Whatever your reason, once you have started thinking about marriage, you have initiated the decision-making process.

Related article: How to make better decisions using the OODA loop

Step 2: Advantages highlighted or disadvantages criticized

After the thought sprouts in your mind, you look at the advantages or disadvantages of the decision. Which side you look at partly depends on how the decision-making process was initiated.

looking at advantages only

If making the decision was your choice, you tend to look at the advantages first.

For example, if you want to get married because you’re madly in love with your partner, all the advantages of marriage come to your mind.

If you’re making a decision due to external factors outside your own choice, you tend to look at the disadvantages first.

For example, if you’re getting married due to peer pressure, you tend to look at all the disadvantages first.

These are the likely sides that your mind first explores. But, you might look at the situation rationally or emotionally based on your personality and the circumstances.

Related article: How your perception influences your reality

Step 3: The conflict

Sooner or later, you realize the other side of the equation. If you’ve only considered the advantages, you discover the disadvantages of your viewpoint. If you’ve only looked at the negatives, you notice the positives too.

the disadvantages come to light

For example, if you’re marrying your long-term partner because you want to, you understand that dating and living together aren’t the same. If you’re against marriage, you realize that in the long run, you need a companion to live with.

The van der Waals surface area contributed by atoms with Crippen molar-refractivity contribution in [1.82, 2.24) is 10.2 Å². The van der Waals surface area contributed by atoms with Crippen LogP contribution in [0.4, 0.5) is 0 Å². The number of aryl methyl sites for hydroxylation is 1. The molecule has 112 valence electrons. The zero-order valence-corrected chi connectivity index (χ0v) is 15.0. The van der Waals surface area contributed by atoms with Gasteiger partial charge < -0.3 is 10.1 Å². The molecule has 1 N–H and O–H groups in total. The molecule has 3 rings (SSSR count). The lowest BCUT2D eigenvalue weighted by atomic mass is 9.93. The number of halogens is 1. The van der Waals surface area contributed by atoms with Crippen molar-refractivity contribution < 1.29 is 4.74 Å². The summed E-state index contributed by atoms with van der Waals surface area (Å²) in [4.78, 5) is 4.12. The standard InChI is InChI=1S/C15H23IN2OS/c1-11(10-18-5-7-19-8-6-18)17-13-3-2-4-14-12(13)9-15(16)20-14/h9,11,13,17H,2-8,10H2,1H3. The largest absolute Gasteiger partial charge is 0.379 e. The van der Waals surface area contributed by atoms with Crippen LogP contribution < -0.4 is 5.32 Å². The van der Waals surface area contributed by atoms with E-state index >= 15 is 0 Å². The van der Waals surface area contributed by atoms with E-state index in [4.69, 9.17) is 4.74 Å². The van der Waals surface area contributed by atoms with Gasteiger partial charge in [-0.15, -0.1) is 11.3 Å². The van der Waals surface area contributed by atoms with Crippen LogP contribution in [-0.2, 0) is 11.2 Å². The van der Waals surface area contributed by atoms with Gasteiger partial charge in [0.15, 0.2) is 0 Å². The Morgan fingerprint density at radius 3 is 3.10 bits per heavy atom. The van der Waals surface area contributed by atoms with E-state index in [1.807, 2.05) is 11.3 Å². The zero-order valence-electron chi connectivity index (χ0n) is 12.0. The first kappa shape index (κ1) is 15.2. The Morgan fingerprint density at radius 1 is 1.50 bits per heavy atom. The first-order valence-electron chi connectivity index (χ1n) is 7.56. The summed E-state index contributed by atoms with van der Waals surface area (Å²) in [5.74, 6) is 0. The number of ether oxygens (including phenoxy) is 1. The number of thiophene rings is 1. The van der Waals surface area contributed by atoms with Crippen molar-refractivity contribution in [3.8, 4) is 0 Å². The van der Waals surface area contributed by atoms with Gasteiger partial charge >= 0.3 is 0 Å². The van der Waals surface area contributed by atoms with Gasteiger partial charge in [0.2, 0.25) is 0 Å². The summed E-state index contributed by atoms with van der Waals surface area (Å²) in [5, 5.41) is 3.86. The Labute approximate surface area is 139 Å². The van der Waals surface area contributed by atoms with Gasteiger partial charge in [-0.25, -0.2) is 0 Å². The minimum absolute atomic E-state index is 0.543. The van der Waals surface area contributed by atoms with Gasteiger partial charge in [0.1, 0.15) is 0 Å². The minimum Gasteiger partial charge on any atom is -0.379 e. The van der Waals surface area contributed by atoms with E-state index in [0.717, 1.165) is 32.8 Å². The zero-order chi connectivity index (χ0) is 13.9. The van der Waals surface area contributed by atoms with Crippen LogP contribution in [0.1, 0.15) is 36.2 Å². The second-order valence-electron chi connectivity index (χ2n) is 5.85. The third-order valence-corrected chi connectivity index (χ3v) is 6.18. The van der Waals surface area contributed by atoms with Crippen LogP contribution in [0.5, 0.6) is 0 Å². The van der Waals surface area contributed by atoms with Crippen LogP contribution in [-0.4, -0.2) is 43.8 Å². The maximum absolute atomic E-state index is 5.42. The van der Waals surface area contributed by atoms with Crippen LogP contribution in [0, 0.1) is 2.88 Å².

Whatever the reasons, your mind is battling between the two choices. You’re evaluating the strength of each advantage and disadvantage weighing your personal incentive in each attribute alongside.

Step 4: The decision or indecision

Finally, you have to choose between your options – you either approach pleasure(based on the advantages) or avoid pain(based on the disadvantages).

decision or indecision

Many a time, you cannot make up your mind because both choices have their pros and cons. In such cases, one of the following occurs:

  • You accept one choice for the greater good despite its flaws
  • You reject one choice despite its advantages
  • You fail to make a decision and postpone it for the future

Related article: 7 tips to make fearless decisions

Variants and similarities:

Approach avoidance conflict has two variants based on similar logic.

Approach approach conflict:

This is a conflict where you have to choose between two options which both give you pleasure. Due to another factor, you cannot have them both, so you need to pick one.

For example, you have to pick between two movies to watch. You don’t have the time to watch them both.

Avoidance avoidance conflict:

This is a conflict where you have to choose between two options both of which you dislike. Due to an external reason, you’re forced to pick one of them

For example, you have to either finish doing the dishes or cleaning the cupboard. Though you dislike them both, you have to choose one because your house is a mess.